For all the worry about this “problem,” I have to admit that I don’t worry about that at all. I don’t think I have ever met a single person who was seriously confused about Mary’s status. Moreover, in my explanation then, venerating Mary was really only a little extra, an addendum that doesn’t really break the rules. I doubt my explanation helped address my friend’s puzzlement at all, any more than it really explained the Church’s or my own practice: Why make so much about Mary in the first place?

Mary’s “falling asleep,” her Assumption into heaven, is not remote from the mysteries of the Christian faith at all, and neither is she. The Mother of God is central to Christianity because she accompanies the singular bombshell that Christians confess — that the Word became flesh and dwelt among us. The eternal and uncreated God has a mother. Jesus’s humanity didn’t descend from heaven, made anew specially for the purpose. “Born of a woman” and “in the fullness of time” (Gal. 4:4), he has become one of us by receiving our nature from this one woman, his mother, Mary. The Theotokos stands at the center of our faith because our faith is centered on the Incarnation.

Like all the commemorations of Mary’s life, the Assumption celebrates not some independent Marian economy, but the works of God. Jesus, the Resurrection and the Life, came “that they may have life, and have it abundantly” (John 10:10).

His lordship and divinity are not compromised because he glorifies the saints. He alone is the Holy One, the Lord, but his reach extends through time and space from the very beginning to the very end. This great work of salvation does not compete with his singular primacy over the cosmos but rather declares and completes it:

He is the head of the body, the Church; he is the beginning, the firstborn from the dead, so that he might come to have first place in everything. (Col. 1:18)

In Mary’s death and glorification, God brings to pass the saving purpose of the Son’s life, death, and Resurrection in our flesh. She who is blessed for all the generations, “who hears the word of God and believes it” at her death, becomes a seal of the promise and purpose of the Lord’s Incarnation.

The Lord’s Resurrection isn’t a kind of credential, suitably arranged for us to believe the truth of his teaching about other things. As both the how and the what of his saving purpose, Jesus rises from the dead to trample death and to bestow immortality on a world that is perishing. The Assumption of the Mother of God confirms that Jesus will indeed be the head of a great body, the firstborn from the dead. Death may be the last thing to be abolished, but Christ’s victory echoes already in Mary. Celebrating her Assumption, we sound the joyful noise of salvation, we declare our hope in the same expectation for the life of the world to come: “O dwellers in the dust, awake and sing for joy!” (Isaiah 26:19)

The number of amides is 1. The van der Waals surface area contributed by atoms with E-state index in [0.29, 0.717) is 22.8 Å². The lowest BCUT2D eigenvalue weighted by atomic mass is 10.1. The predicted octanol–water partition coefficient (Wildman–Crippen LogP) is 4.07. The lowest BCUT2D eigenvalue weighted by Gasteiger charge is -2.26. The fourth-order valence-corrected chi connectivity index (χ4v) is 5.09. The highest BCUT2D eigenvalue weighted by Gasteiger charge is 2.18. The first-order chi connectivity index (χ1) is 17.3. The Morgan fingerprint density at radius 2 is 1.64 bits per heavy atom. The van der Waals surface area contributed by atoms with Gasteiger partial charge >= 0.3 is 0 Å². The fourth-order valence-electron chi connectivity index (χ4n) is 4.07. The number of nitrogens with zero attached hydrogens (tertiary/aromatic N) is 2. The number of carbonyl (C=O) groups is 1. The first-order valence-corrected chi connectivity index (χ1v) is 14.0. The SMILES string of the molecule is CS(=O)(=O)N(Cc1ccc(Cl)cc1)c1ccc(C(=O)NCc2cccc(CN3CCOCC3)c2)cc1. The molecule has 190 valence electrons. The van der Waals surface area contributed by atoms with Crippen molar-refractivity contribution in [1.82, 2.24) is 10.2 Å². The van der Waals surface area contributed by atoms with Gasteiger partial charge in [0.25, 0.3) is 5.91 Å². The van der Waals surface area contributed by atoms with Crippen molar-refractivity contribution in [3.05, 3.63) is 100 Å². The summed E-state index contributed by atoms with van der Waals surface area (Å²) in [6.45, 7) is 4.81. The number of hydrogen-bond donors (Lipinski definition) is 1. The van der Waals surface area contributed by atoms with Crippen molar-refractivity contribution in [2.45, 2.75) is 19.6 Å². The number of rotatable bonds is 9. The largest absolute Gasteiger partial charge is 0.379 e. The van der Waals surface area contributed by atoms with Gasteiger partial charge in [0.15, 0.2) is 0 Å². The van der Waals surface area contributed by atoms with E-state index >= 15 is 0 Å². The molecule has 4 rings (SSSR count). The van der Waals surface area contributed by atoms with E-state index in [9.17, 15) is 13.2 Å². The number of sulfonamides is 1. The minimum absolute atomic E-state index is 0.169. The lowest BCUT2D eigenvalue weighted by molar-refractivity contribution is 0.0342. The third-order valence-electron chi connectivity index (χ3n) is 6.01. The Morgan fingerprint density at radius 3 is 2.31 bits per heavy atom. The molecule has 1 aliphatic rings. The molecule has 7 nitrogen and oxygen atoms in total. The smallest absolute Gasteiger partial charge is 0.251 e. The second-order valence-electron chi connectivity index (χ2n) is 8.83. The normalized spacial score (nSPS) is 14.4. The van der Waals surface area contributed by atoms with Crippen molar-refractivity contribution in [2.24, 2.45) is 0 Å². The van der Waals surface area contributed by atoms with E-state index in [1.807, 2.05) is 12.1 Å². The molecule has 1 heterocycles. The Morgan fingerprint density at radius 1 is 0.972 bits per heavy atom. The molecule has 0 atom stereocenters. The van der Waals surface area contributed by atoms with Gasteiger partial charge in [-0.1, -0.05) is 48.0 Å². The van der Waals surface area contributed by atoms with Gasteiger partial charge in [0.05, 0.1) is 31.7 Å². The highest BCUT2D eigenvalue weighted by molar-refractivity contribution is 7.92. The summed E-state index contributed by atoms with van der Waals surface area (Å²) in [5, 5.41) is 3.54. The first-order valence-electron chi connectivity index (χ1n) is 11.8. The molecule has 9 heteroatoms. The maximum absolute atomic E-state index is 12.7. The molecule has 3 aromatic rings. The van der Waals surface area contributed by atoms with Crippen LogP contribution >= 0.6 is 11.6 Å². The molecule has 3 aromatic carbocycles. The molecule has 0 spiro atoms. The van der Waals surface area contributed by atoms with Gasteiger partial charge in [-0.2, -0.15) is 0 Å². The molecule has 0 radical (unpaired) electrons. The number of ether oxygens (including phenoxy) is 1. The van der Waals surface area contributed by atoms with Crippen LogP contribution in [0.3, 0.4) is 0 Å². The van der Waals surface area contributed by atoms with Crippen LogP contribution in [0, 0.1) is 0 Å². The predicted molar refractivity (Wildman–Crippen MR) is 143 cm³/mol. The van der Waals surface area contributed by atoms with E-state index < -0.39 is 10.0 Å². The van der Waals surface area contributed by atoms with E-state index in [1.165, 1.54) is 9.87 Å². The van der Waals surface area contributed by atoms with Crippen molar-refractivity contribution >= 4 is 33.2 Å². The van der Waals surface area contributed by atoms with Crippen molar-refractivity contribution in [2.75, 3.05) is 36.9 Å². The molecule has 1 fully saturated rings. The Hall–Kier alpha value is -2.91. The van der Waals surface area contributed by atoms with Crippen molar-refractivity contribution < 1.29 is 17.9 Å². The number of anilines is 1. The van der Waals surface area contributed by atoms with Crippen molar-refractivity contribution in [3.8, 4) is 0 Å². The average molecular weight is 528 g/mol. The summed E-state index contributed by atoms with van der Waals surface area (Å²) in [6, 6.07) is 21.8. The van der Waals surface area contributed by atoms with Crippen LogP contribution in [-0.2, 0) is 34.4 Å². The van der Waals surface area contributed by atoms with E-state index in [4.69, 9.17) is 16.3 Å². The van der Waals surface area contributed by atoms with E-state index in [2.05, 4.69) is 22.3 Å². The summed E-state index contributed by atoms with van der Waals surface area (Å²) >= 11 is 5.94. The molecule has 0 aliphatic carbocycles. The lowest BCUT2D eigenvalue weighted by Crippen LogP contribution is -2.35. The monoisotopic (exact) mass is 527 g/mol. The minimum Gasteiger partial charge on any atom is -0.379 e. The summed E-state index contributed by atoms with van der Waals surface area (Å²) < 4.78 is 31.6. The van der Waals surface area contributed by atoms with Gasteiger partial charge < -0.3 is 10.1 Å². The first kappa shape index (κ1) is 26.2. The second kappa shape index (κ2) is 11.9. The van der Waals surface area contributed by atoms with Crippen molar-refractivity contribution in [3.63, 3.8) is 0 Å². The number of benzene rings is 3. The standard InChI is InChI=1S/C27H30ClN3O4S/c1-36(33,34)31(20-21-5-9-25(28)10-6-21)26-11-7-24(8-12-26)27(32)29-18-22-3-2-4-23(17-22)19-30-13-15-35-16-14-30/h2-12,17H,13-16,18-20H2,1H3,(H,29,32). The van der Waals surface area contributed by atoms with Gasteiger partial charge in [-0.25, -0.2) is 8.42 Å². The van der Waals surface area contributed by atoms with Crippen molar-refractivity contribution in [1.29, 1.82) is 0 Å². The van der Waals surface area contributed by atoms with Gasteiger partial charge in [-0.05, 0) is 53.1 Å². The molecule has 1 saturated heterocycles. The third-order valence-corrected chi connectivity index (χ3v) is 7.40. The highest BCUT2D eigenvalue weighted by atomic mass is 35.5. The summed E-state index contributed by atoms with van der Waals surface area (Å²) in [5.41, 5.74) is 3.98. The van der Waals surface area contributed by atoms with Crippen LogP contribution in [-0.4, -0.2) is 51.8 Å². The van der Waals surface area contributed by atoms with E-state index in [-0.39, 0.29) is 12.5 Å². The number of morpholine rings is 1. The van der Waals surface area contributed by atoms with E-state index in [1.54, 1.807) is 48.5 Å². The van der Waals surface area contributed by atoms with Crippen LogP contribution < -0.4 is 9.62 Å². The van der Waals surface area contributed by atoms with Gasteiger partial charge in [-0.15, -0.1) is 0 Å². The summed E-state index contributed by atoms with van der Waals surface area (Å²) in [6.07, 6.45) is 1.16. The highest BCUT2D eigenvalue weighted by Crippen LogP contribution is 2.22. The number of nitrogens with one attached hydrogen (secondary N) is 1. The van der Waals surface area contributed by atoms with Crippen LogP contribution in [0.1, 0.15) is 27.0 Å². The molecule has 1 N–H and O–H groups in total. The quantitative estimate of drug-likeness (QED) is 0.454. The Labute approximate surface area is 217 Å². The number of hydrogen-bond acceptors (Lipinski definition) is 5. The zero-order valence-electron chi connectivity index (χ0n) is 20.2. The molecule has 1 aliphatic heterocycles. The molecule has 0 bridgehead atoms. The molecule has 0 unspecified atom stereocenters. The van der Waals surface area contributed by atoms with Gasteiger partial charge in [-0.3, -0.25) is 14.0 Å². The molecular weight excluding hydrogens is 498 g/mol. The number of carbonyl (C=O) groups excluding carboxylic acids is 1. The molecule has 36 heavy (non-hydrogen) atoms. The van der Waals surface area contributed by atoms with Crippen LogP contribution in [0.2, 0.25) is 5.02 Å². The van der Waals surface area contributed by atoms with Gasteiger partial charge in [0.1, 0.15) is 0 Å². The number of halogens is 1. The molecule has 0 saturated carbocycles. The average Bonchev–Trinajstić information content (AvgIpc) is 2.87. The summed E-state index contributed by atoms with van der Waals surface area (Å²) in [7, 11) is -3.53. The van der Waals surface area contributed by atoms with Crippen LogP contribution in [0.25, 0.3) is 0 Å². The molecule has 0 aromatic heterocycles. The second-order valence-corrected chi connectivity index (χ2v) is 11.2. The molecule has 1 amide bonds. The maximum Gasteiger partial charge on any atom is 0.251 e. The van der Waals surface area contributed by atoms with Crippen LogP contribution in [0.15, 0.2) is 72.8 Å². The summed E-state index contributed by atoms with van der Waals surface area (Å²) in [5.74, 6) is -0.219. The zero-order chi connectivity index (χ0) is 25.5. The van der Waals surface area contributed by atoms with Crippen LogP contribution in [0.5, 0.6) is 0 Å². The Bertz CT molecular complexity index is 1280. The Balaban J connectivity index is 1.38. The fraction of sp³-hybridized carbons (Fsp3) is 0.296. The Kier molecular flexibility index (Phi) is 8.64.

We celebrate, we applaud, we cheer as God does in Mary what he will do for his Church.

August is bright with the light of salvation. Paired together in our timekeeping, these two great feasts point us toward our end, purposed and promised in Jesus, our hope and our salvation. Our hope for consummation is hope for the vision of Christ “as he is” (1 John 3:2). Accordingly, the vision of Christ transfigured suggests “what we will be,” a reflected brilliance to come, a human nature resplendent, translucent with the divine glory of the Son, shining in starry numbers variously bright.

In Mary’s falling asleep, we celebrate the same hope for “what we will be.” She herself is not the light, but she shines as we hope we shall, that he may be all in all. She is the bride, glorious and spotless and radiant, the woman clothed with the sun. None of those things that Scripture says of the Church are misplaced on Mary. But the words are for us too: “Sleeper, awake! Rise from the dead, and Christ will shine on you” (Eph. 5:14).

“Arise, shine; for your light has come, and the glory of the Lord has risen upon you” (Isa. 60:1).

“Arise, my love, my fair one, and come away” (Song of Songs 2:10).

About The Author

Caleb Congrove is a high school teacher in Ohio and a father of three. A layman, he belongs to a Greek Catholic parish.